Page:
We will continue to perform our impairment test at the end of the second quarter of each year unless events or circumstances trigger the need for an interim evaluation for impairment. The estimates we use in testing our goodwill for impairment do not constitute forecasts or projections of future results of operations, but rather are estimates and assumptions based on historical results and assessments of macroeconomic factors affecting our reporting units. We believe that our estimates and assumptions are reasonable, but they are subject to change from period to period. Actual results of operations and other factors will likely differ from the estimates used in our discounted cash flow valuation and it is possible that differences could be material. A change in the estimates we use could result in a decline in the estimated fair value of one or more of our reporting units from the amounts derived as of our latest valuation and could cause us to fail Step 1 of our goodwill impairment test if the estimated fair value for the reporting unit is less than the carrying value of the net assets of the reporting unit, including its goodwill. A large decline in estimated fair value of a reporting unit could result in a non-cash impairment charge and may have an adverse effect on our results of operations and financial position.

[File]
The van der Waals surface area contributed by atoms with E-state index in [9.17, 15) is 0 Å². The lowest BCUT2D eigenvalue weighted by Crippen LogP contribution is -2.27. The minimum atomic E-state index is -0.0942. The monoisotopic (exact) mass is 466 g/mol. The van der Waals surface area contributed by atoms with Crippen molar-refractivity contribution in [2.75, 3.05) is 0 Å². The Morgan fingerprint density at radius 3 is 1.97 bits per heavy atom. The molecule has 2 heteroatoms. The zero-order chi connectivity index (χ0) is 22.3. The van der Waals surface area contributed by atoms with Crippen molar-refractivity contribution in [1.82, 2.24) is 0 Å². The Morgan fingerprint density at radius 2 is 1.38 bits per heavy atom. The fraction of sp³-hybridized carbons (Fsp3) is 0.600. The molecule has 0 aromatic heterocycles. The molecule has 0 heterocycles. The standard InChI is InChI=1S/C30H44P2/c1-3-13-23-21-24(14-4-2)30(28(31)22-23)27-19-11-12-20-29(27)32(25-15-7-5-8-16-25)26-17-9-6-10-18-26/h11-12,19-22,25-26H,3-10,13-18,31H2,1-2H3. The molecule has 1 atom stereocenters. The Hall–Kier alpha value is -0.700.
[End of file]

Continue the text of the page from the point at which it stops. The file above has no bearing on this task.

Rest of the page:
Subsequent to our annual evaluation of the carrying value of goodwill at June 30, 2012, there were no events or circumstances that triggered the need for an interim evaluation for impairment. At December 31, 2012, given the current economic climate we reviewed the assumptions used in our June 30, 2012 annual impairment test for revenue growth, cash flows, WACC and long-term growth rate.

Our actual 2012 results for revenue growth and cash flows approximated the forecast for revenue growth and cash flows that we used in our impairment test at June 30, 2012. Our assumptions for revenue growth and cash flows for 2013 approximate our current 2013 forecast. We also reviewed the assumptions used for WACC and long-term growth rate. Using data at December 31, 2012, the assumptions are within the 1% change used in our sensitivity analysis at June 30, 2012.